Is faster music happier?
A project by Will Lawrence
In this program, I will use a dataset of 2000+ songs from Spotify and I will analyze how positive (i.e. happy, cheerful, upbeat) a list of songs created with an inputted tempo are. That is, given a tempo (in beats per minute), this program will plot the valences (a measure from 0.0 to 1.0 describing the musical positiveness) in a scatter plot of a list of songs with tempos greater than or equal to the input. The key to this plot is a measure of happiness called valence, which is defined as follows:
Valence (float) - A measure from 0.0 to 1.0 describing the musical positiveness conveyed by a track. Tracks with high valence sound more positive (e.g. happy, cheerful, euphoric), while tracks with low valence sound more negative (e.g. sad, depressed, angry). This measure is generated by Spotify algorithms.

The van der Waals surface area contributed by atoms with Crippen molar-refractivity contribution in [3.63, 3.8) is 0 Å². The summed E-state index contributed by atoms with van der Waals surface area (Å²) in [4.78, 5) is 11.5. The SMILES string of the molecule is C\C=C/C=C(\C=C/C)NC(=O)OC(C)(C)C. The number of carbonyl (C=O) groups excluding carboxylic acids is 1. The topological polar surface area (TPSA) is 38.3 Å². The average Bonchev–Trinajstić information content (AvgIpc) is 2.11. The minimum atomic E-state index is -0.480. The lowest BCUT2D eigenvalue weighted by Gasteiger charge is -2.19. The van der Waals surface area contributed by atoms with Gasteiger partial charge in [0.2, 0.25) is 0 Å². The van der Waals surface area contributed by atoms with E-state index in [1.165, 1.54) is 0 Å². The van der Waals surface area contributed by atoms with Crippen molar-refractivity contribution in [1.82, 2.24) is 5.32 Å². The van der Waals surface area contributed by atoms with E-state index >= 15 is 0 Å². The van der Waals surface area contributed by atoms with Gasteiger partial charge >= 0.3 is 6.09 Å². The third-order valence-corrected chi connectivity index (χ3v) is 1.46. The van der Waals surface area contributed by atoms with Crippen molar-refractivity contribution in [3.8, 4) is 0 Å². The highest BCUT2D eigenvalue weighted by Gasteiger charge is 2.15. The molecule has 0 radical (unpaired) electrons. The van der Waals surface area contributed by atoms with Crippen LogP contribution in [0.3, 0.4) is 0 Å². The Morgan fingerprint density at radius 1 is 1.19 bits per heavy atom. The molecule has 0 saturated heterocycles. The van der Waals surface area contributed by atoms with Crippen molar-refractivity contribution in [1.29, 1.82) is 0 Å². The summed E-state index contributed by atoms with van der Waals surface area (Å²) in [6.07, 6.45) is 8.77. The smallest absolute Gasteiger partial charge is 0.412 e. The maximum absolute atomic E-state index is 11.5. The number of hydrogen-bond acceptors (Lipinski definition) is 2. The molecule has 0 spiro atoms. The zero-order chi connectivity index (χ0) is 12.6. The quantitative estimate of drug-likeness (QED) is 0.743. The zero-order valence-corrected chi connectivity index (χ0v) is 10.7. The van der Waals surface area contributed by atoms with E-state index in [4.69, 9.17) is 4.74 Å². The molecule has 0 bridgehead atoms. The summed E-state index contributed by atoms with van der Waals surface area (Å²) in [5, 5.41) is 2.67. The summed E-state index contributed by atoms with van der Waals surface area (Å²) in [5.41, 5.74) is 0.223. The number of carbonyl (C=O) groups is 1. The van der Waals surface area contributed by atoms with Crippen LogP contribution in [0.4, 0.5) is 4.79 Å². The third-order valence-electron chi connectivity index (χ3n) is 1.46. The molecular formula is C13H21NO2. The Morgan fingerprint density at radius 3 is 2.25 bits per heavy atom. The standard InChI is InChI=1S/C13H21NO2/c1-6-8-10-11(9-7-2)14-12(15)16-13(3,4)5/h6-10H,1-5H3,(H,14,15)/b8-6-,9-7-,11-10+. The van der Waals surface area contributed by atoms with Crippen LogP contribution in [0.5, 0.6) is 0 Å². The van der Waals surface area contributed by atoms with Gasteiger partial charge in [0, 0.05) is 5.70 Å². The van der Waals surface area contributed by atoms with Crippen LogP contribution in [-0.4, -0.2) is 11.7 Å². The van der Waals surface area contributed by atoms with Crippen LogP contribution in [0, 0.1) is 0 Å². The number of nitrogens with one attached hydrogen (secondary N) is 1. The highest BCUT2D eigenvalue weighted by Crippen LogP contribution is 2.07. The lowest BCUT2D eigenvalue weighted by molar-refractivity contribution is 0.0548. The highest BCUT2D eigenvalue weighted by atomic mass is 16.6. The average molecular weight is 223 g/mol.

Another important definition is the tempo:
Tempo (float) - The overall estimated tempo of a track in beats per minute (BPM). In musical terminology, tempo is the speed or pace of a given piece and derives directly from the average beat duration.
This topic interests me as I really enjoy upbeat and positive music. Recently, I've started to notice that faster songs generally make me more energized, but I was curious on how this faster pace is associated with happiness. I used what I learned about systematic program design to break down this problem into more concrete steps. This includes defining songs as data, plotting the necessary data, and removing songs that do not meet the criteria.